• The perception that the exam is discouraging, disconnected from real practice and requires considerable time investment from the candidate and the employer

Women identified two further issues:

  • The difficulty of finding time on top of family commitments in addition to work
  • The experience of some of the registration process as a ‘boys club’

These findings are similar to those identified in the Parlour research. The Issues of Registration report summarises these in terms of perception and process as follows:

Perception management
  • The benefits and value of registration are unclear and not well promoted
  • The process is perceived to be difficult and daunting, including
    – the amount of time required
    – the amount of work required
    – the costs involved
  • There is a perception that parts of the assessment are subjective, inconsistent, and inequitable:
    – log book: generally uncontroversial, but required experiences seen as limited compared to the diversity of practice.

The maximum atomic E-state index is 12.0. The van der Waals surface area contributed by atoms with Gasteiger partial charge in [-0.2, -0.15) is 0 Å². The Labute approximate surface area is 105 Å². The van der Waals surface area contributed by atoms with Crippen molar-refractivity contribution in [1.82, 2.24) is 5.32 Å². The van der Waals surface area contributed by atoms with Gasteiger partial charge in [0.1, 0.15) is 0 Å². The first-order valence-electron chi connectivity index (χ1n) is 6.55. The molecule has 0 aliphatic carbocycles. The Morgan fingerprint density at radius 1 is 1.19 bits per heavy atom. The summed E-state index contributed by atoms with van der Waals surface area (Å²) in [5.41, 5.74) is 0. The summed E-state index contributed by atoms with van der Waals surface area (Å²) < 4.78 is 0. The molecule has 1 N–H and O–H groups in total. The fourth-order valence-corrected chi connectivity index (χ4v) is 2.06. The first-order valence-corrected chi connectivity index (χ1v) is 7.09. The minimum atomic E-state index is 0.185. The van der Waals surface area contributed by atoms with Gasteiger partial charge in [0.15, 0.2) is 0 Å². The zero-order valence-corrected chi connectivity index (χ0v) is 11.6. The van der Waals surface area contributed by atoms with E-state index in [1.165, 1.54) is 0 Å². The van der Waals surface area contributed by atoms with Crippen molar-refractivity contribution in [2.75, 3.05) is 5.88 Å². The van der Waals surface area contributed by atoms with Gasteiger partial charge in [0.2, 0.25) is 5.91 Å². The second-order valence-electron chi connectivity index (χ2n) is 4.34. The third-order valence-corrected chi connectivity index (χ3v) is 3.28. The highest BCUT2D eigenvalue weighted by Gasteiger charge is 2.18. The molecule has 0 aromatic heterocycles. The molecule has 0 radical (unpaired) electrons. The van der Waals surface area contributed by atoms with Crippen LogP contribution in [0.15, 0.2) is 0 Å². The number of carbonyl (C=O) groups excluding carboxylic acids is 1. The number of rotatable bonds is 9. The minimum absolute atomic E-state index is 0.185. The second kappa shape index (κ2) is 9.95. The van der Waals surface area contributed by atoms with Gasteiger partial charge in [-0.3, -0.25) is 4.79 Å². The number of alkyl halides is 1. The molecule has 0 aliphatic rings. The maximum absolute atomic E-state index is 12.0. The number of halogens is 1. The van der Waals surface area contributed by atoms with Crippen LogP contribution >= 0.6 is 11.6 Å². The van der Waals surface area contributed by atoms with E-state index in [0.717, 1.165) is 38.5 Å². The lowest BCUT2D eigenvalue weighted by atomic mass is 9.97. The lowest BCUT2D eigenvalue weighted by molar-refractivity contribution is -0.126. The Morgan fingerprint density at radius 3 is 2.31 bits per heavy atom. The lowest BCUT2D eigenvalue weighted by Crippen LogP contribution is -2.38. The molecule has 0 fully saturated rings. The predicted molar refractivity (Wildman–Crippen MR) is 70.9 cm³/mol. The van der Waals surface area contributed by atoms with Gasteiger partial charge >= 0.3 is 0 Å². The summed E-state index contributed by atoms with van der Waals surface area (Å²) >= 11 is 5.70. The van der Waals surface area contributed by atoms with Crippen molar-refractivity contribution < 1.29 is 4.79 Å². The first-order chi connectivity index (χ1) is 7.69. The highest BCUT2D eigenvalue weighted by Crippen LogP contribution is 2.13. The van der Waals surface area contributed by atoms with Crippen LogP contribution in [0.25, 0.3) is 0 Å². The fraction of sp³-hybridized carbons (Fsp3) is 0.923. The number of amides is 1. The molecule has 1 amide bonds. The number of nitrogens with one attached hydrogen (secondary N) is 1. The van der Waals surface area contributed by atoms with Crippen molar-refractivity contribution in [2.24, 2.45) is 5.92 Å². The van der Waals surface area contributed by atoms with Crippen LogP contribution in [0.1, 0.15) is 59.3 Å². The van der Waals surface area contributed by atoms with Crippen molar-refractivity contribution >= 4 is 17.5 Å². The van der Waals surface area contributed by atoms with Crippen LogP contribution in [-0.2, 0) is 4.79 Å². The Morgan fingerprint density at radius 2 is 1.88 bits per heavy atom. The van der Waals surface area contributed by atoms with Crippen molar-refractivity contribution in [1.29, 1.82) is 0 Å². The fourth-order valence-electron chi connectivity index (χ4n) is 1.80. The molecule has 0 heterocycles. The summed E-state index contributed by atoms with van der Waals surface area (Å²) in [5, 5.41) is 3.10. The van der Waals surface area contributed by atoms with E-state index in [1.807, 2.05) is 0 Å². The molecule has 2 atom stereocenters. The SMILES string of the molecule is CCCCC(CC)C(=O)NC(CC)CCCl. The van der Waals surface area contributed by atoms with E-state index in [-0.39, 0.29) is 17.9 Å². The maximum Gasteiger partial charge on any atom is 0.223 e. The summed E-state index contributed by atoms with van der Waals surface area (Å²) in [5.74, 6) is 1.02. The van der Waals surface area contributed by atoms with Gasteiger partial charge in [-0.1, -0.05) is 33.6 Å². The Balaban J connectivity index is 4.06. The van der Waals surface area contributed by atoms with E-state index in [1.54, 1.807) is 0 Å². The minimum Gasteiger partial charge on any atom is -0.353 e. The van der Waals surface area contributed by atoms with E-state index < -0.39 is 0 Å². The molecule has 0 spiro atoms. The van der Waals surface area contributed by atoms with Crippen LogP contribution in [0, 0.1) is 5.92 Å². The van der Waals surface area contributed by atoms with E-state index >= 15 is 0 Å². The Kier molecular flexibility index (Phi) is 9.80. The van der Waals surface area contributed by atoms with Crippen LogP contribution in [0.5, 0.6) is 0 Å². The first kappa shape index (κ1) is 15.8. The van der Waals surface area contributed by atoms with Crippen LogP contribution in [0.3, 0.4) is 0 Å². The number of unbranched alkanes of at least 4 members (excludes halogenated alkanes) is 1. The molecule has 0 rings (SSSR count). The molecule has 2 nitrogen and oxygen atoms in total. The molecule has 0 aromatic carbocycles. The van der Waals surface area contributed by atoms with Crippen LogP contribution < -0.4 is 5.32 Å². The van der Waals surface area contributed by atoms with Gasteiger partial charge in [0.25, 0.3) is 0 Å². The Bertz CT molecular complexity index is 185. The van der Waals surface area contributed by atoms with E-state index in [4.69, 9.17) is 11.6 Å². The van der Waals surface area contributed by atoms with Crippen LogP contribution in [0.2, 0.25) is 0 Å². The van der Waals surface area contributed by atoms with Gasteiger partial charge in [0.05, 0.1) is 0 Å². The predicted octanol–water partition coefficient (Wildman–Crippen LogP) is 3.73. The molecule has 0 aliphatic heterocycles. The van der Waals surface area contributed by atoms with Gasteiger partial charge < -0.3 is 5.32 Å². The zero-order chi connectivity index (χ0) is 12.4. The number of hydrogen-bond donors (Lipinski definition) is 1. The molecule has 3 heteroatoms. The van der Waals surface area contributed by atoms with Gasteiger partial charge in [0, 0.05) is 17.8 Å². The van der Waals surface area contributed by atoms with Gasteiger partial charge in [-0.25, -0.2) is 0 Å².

– exam: negative marking and that it can only assess a small fraction of the body of knowledge seen as problematic
    – interview: highly dependent on the skills of the interviewers, some of whom were experienced as very biased and sometimes inappropriate
  • There is a perception that what is assessed is out-dated, irrelevant, and exclusionary of the diversity of roles of a contemporary architect
  • There is a perception that ‘the longer you leave it the harder it is’, thus that perversely more experience in practice is a liability rather than an asset.
Process issues
  • The process is strongly critiqued for being mis-aligned with contemporary architectural practice in all its diversity
  • Divergent levels of support are reported by would-be registrants from their practices and employers
  • Distinct state registration systems and legislation appear to cause unnecessary bureaucracy